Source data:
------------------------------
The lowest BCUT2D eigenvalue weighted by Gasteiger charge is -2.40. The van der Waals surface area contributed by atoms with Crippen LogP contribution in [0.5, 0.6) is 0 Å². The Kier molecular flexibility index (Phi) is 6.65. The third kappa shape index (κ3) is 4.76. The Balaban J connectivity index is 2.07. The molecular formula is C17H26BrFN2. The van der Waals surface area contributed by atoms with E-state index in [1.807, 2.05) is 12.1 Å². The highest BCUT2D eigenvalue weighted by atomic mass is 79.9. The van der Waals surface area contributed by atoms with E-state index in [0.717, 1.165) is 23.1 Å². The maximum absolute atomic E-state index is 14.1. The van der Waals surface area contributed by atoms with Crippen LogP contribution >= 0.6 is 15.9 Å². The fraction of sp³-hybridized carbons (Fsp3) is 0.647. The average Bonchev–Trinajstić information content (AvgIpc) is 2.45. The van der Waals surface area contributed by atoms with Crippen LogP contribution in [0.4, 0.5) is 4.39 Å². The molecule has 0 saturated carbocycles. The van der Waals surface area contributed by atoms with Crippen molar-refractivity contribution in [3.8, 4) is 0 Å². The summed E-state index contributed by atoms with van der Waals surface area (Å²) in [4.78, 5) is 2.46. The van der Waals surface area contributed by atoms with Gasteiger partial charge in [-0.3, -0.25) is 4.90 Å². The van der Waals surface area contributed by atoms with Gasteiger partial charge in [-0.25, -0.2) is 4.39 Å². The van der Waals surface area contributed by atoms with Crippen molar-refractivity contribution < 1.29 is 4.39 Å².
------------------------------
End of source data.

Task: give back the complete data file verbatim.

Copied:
The lowest BCUT2D eigenvalue weighted by Gasteiger charge is -2.40. The van der Waals surface area contributed by atoms with Crippen LogP contribution in [0.5, 0.6) is 0 Å². The Kier molecular flexibility index (Phi) is 6.65. The third kappa shape index (κ3) is 4.76. The Balaban J connectivity index is 2.07. The molecular formula is C17H26BrFN2. The van der Waals surface area contributed by atoms with E-state index in [1.807, 2.05) is 12.1 Å². The highest BCUT2D eigenvalue weighted by atomic mass is 79.9. The van der Waals surface area contributed by atoms with E-state index in [0.717, 1.165) is 23.1 Å². The maximum absolute atomic E-state index is 14.1. The van der Waals surface area contributed by atoms with Crippen LogP contribution >= 0.6 is 15.9 Å². The fraction of sp³-hybridized carbons (Fsp3) is 0.647. The average Bonchev–Trinajstić information content (AvgIpc) is 2.45. The van der Waals surface area contributed by atoms with Crippen LogP contribution in [0.4, 0.5) is 4.39 Å². The molecule has 0 saturated carbocycles. The van der Waals surface area contributed by atoms with Crippen molar-refractivity contribution in [3.8, 4) is 0 Å². The summed E-state index contributed by atoms with van der Waals surface area (Å²) in [4.78, 5) is 2.46. The van der Waals surface area contributed by atoms with Gasteiger partial charge in [-0.3, -0.25) is 4.90 Å². The van der Waals surface area contributed by atoms with Gasteiger partial charge in [-0.25, -0.2) is 4.39 Å². The van der Waals surface area contributed by atoms with Crippen molar-refractivity contribution < 1.29 is 4.39 Å².